Is it time for you to go vegan?

7 February 2017

IT'S the fastest growing food trend of the past 12 months, but is going vegan right for you? Here are the pros and cons.


While some may want to try the cold turkey approach to giving up meat, for others, easing into it may be a more manageable approach.

"Increase your intake of vegetables, fruits, wholegrains, lentils, legumes, soy-based foods, for example tempeh and tofu, nuts and seeds at each meal and snacks," Bradford says. "Eat more whole, real foods that are as close to nature as possible and reduce the intake of processed foods."

And don't think sacrificing meat needs to mean sacrificing flavour, Bradford says.

"Start experimenting with new foods, new flavours and new cuisines," she says.

"Try meals like a flavoursome Indian dahl, chickpea, tomato and spinach curry, Moroccan chickpea and raisin tagine with couscous, lentil patties with wholesome salad with tahini dressing, satay tofu and nut stir-fry or chia, banana and almond milk smoothies."

To get the right hit of nutrients, the nutritionist recommends each day aiming for two cups each of green leafy vegetables, other colourful vegetables, protein-rich plant foods (lentils, legumes, tofu, tempeh, chickpeas, kidney beans), wholegrains (freekeh, oats, wholemeal pasta, brown rice, wholegrain cereals, quinoa, teff), calcium-rich plant foods (fortified plant milks, calcium set tofu, dark green leafy vegetables, tahini paste), plus two serves of fruit, healthy fats, 2 tsp of linseeds and chia seeds and take any required supplements.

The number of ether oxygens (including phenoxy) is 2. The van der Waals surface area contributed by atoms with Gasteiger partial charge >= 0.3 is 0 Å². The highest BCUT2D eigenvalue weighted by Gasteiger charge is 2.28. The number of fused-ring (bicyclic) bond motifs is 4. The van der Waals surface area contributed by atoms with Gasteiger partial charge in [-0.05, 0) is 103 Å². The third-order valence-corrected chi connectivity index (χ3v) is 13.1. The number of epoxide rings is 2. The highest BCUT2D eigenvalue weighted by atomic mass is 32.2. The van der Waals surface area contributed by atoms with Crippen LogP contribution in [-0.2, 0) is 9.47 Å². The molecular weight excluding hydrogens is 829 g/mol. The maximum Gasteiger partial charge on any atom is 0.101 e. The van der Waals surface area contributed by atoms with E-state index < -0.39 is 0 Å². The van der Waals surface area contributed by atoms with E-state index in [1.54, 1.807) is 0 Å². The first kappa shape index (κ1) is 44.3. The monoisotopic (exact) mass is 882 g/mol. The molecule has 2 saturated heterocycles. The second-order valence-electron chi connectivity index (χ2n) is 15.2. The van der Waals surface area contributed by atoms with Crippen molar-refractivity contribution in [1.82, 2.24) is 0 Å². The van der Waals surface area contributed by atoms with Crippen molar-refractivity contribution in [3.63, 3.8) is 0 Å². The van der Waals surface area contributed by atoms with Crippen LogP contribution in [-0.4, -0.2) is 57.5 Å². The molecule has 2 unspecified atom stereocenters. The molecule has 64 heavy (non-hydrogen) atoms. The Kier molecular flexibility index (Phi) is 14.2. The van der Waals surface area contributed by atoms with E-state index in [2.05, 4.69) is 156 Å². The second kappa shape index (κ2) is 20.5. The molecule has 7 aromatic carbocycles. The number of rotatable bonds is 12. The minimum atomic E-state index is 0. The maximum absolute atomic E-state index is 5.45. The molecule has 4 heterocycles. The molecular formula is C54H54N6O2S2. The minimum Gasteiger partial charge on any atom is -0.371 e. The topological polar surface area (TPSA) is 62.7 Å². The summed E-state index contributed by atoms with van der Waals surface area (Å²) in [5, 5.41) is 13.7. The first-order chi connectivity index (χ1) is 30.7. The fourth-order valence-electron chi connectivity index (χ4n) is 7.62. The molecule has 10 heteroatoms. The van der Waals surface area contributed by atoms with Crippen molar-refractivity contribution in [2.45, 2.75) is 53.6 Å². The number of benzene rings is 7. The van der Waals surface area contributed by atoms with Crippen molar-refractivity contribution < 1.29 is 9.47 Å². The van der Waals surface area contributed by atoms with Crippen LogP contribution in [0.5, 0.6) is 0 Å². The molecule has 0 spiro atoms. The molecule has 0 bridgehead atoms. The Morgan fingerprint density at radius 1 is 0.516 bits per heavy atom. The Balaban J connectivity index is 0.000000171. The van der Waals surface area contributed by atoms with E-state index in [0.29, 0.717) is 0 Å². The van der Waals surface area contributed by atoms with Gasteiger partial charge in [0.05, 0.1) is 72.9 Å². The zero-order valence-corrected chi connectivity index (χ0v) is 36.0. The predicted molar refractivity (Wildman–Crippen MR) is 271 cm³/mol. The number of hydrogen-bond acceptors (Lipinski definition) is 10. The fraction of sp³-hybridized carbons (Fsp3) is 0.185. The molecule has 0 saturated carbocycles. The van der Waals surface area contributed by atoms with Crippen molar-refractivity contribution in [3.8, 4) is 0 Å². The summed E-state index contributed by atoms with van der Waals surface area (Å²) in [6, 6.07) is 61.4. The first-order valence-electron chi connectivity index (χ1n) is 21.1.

Brisbane nutritionist, Rachael Bradford says, "Generally people who follow purely plant-based eating with no animal products generally have lower blood pressure, are at a healthy weight, have lower risk of developing diabetes and cholesterol problems.''


"Eating a vegan diet can be a little more tricky in meeting some vital nutrients," Bradford says.

"There are certain nutrients that are at risk of deficiency with plant-based eating, for example vitamin B12, iron, calcium, as they are found plentiful in animal products and are more easily absorbed.

"With careful planning, however, these can be adequately met with other plant-based alternatives."

Bradford also recommends considering your circumstances, before engaging in a vegan diet.

"All people can thrive with more plant-based eating, however special groups, such as babies and children, pregnant and breastfeeding mothers, need more support and care when following vegetarian or vegan eating to ensure their additional needs are met," she says.

"People with a history of an eating disorder also need more support from a health professional to ensure they remain flexible with their approach to plant-based eating, that is healthy and well-balanced and meets all their nutritional needs."


•Vitamin B12 – only found in animal products and vital vitamin for the body. All people on plant- based diets should choose foods that are fortified with vitamin B12 and take a supplement of cyanocobalamin (100 - 250mcg) daily

• Calcium – lower in nut milks, so look for nut milks that are fortified with calcium and choose plant foods that are high in calcium (almonds, tahini, kale and Asian greens, hard tofu). Choose nut milks that have at least 120mg per 100ml

• Iron – is poorly absorbed from plant foods but the absorption can be increased by eating a vitamin C-rich food with each meal (eg squeeze of lemon juice, tomato, kiwifruit, berries, broccoli, capsicum)